To achieve these goals, AKI!Now has established four workgroups that will design a broad educational program bridging the continuum from basic investigations to clinical studies, focusing on early recognition, intervention, and effective therapies with a patient-centered focus (Figure 1).

The Public Awareness and Education Workgroup leverages existing educational platforms and develops novel educational tools for health professionals and patients. This workgroup launched the interactive AKI!Now Compendium, a searchable database of AKI-related resources within the ASN library of offerings. Further goals of the workgroup include the promotion of AKI quality initiatives, emphasizing the role of continuous quality improvement to enhance AKI recognition and care (3). These initiatives extend not only to the nephrology community but importantly, they aim to expand into all domains of clinical practice by interacting and developing new knowledge together with all medical and surgical specialists, recognizing that AKI recognition and management often rest on non-nephrology practitioners. Woven through all educational efforts is the acknowledgment that patients and their families are an intrinsic part of the recognition and healing process.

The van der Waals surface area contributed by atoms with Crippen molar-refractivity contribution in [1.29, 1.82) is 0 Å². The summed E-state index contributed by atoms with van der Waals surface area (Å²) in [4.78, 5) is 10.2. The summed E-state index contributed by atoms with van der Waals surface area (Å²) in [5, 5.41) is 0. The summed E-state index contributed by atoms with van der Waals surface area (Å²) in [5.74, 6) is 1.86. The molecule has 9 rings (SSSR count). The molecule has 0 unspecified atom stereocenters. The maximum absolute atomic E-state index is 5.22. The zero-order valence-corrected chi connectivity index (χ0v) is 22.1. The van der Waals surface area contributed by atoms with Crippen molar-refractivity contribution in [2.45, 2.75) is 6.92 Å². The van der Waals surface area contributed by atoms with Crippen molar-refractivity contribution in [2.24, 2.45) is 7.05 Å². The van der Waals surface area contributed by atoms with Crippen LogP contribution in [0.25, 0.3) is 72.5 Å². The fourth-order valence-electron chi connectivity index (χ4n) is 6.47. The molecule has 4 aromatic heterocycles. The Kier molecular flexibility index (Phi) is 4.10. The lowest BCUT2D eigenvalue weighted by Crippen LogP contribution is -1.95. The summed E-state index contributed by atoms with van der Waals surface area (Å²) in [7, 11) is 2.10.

The focus of the Basic Science: AKI-Specific Early Interventions Workgroup is broad, spanning from molecular and cell biology research to investigator education. The group will pursue goals to promote collaborative and inclusive discovery research that translates more effectively to patients, including:

  • Developing a centralized, searchable database portal that provides a resource for the research community

  • Lowering entry barriers for researchers interested in AKI by developing interactive educational content

  • Promoting greater collaboration among AKI basic researchers, translational investigators, and researchers in other fields

  • Articulating a preclinical roadmap that facilitates the translation of new discoveries to novel therapies

  • Enhancing communication around AKI innovation by fostering an open and vibrant community of patients, researchers, clinicians, and other stakeholders to promote a culture of continuous innovation

The AKI Recognition and Clinical Interventions: Artificial Intelligence (AI) Workgroup has outlined objectives in three key domains:

  1. Patients. Generate input in designing and implementing fair and equitable AI tools, and identify clinical scenarios based on personal and caregiver experience that could be improved with AI.

  2. Clinicians. Incorporate clinician input in the design, value, and implementation of fair and equitable AI tools, and identify clinical uncertainties that may benefit from new AI tools.